Dining in Antwerp
Belgium's kinship to brewing figures high in the country's culture and regional differences give way to local flavors. Antwerp has its own brewery, De Koninck (The King), and its light-amber beer is drunk in a special 8 oz. glass. Some prefer the beer in a smaller glass called a prinske (prince).
In the past, every household had a bottle of Elixir d'Anvers in its medicine cabinet, a homemade remedy respected for its healing properties. Touted as strong enough to cure a horse, its use was endorsed by Louis Pasteur. It consists of 32 different kinds of herbs; saffron gives it a yellow color. Nowadays, it's simply a popular aperitif.
Worstenbrood (sausage in bread) is typically eaten the Monday following January 6th. Tradition dictated that corporations and guilds hold annual meetings at the beginning of the year, after which people didn't return to work, leading to verloren maandag (Lost Monday). The butcher offered employees sausages and the baker, bread—hence, worstenbrood was born. Over time, it became a ritual among laborers.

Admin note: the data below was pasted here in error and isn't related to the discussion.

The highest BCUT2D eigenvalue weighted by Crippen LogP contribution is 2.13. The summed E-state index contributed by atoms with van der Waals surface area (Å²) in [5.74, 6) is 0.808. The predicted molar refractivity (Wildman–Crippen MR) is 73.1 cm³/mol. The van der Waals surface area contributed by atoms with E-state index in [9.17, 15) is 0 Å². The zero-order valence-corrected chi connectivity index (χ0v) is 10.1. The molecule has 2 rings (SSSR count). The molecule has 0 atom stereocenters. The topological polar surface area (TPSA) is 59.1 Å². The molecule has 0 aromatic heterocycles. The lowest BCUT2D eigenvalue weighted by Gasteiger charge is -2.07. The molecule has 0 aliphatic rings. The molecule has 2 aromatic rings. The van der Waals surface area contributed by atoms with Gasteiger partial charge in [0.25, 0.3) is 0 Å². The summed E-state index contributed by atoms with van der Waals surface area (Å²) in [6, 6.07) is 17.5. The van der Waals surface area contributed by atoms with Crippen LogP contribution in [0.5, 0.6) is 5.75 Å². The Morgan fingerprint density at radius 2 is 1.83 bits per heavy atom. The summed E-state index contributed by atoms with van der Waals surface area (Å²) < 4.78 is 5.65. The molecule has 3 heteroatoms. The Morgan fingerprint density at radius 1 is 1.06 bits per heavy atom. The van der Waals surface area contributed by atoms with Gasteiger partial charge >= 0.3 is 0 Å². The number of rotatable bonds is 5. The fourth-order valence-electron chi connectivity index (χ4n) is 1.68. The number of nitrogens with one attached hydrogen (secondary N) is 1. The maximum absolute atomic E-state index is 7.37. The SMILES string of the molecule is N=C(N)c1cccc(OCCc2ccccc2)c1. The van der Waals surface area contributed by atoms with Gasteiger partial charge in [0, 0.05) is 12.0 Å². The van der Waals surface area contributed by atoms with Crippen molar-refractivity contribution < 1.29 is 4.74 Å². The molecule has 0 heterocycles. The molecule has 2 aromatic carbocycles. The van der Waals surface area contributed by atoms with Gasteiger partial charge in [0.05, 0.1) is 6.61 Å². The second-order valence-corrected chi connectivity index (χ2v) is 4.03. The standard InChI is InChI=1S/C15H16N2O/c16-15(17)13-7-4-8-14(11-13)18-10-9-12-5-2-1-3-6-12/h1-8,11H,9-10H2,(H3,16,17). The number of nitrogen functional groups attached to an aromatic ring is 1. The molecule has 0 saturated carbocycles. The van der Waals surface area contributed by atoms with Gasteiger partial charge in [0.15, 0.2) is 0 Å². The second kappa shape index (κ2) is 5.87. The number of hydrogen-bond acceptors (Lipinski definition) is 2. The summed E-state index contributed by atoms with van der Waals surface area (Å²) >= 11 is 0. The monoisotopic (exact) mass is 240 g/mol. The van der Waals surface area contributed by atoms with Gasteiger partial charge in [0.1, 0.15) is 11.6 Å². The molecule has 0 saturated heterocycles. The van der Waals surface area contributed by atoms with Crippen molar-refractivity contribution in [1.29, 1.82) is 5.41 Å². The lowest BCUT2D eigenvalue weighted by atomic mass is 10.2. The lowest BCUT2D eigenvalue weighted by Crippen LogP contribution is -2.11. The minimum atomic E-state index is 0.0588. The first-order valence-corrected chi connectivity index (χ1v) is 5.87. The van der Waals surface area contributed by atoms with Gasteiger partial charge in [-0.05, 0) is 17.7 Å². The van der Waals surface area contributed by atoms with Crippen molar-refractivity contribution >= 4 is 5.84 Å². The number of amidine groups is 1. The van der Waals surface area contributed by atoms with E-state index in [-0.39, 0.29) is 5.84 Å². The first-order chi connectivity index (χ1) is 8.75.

Turning to the more exotic, paling in 't groen (eel in green sauce) is cooked in a special sauce with an assortment of herbs. Fricadellen met krieken (meatloaf smothered with sour cherries and a lot of sugar) is popular during holidays or feasts.
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